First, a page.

Back to the starting example. My response to the pilot's self-critique was that the crux of his excess energy problem started several miles and minutes earlier when commenced his descent. Without a reduction in engine power, the act of descending produced a significant energy surplus. That lead him to descend into the pattern with excess kinetic energy (airspeed) and in a clean configuration no less! The controller gave the pilot an extended downwind, perhaps in part to account for the aircraft's excess airspeed. When the pilot caught on and recognized he had an energy surplus, he chose to do two things at once: He reduced engine power and added flaps. The cumulative effect of these two changes was a gradual decrease in kinetic energy. The slower airspeed required a increase in angle of attack, which in turn increased induced drag. That drag, combined with the drag created by the flaps, gradually increased the energy required. He went from having too much energy to not having enough energy.
When a steep bank was required to turn onto final, the energy required increased further and only then did his AoA indicator start barking at him in earnest. The pilot's response to the AoA indicators warning was to reduce the aircraft's pitch, which reduced the load factor, reduced induced drag, and traded altitude (potential energy) for increased airspeed (kinetic energy). The takeaway here is that the AoA indicator couldn't warn the pilot about his earlier, dubious EM choices.
What the pilot could have done differently was, before descending, to take some time to evaluate how much altitude was going to need to be lost to get to pattern altitude, what the airspeed was before entering the descent, and how much time (distance) was available to consume the potential energy. This sort of strategic "thinking ahead" is more complex than deciding it's time to descend, then just pushing the stick or yoke forward and accepting (or ignoring) the consequences.
There's no doubt that AoA indicators have saved lives and will continue to do so. It's pretty clear that they can warn pilots that they are close to running out of energy. These devices also raise important questions for flight instructors. Just how good a job are we doing teaching pilots to conceptualize energy available, energy required, and to plan ahead for what's going to happen next? This is a perfect example of correlative knowledge - taking several variables into account and coming to an understanding of how to manage all those variables. Give a pilot an AoA indicator and they can avoid getting into an inadvertent stall. Give a pilot a conceptual understanding of EM and they'll do more than just stay out of trouble, they'll become a more skilled and safer pilot.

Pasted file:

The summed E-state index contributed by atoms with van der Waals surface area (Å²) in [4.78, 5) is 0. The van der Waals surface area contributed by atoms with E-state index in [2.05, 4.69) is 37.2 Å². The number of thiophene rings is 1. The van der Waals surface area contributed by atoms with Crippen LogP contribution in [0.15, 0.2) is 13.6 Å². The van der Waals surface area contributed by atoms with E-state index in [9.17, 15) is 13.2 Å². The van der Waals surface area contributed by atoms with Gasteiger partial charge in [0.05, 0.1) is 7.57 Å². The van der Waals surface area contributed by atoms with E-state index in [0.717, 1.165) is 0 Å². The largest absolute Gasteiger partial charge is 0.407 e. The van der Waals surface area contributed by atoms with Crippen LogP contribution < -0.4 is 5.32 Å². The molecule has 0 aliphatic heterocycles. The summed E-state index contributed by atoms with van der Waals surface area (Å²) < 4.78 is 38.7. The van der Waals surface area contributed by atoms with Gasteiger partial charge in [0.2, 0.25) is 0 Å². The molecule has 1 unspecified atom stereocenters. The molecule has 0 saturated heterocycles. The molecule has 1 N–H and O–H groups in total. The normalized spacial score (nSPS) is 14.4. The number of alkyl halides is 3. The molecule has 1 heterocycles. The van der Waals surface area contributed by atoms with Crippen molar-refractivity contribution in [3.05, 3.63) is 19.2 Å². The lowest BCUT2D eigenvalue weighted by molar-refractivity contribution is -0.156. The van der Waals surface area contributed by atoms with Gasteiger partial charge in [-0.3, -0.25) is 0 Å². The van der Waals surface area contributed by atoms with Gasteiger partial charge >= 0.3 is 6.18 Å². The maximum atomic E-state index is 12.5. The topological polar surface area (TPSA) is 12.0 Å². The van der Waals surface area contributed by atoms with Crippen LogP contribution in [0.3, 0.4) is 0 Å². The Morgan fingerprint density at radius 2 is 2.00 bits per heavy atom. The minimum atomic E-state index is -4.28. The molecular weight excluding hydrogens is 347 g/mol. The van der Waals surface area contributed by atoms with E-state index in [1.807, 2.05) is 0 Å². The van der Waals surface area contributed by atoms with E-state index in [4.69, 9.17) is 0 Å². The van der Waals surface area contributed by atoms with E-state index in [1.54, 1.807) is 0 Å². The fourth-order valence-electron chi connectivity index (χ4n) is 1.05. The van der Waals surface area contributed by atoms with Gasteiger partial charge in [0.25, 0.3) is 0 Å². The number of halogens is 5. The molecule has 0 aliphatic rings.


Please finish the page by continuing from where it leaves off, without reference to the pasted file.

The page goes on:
Wednesday, October 21, 2015
Sunday, October 11, 2015
Have you ever wondered what it would be like to assemble a Redbird simulator? It is a fascinating process and here are some photos that show the assembly of a CE510 Mustang simulator at the Bay City Flyers site in Hayward.
Many thanks to Nathan, the hardworking and talented Redbird technician who directed two neophytes in helping to assemble this simulator. Now it's time for Mustang pilots to put it to use for their 61.58 recurrent training.
|Delivery truck, in position|
|Our simulator room, carefully measured many months ago ...|
|Yokes come off so the console will fit through a narrow doorway|
|Lot's o' Boxes|
|Beginnings of the motion platform|
|Motion platform coming together|
|The cradle will rock!|
|Adding motor, attaching drive belts|
|Not quite done with the heavy lifting|
|Bolting console in place|
|After measuring, adjusting, and tweaking, the motion platform is functioning|
|Rudder pedals added|
|Left side panel, O2 mask, and circuit breakers|
|Right side panel, circuit breakers, seat rails ...|
|Visual system monitor racks in place|
|Needs some walls|
|Fits like a glove|
|Need a roof ...|
|And a rear wall ...|
|Looking like a sim|
|Calibrating and testing|
|Finished product. Fits perfectly!|
Wednesday, September 02, 2015
I know it's been a while since my last post. Very busy, but here are a few photos until I can get around to a couple of posts I've been meaning to make.
|Hold short of taxiway charlie|
|Well, maybe not that short ...|
|Playing with EVS|
|Pinnacles National Park at sunset|
|Walk into town means crossing the runway. Really?|
|En route Bellingham|
|Over Puget Sound|
|Interesting weather for CA summer|
|DA42 Dash 6 near SF Bay|
|Early morning IFR departure|
|Stratus and forest fire smoke|
|Chock it up to experience?|
|En route KSNA|
|Passing jet traffic on left, really small|
|Waiting at St. Louis-Lambert ...|
|When FL400 doesn't get you on top ...|
|Westbound in the flight levels: Headwinds and sunburn|
|More TSRA ...|
|More boiling ...|
|There's a way through or around|
|Night flight home|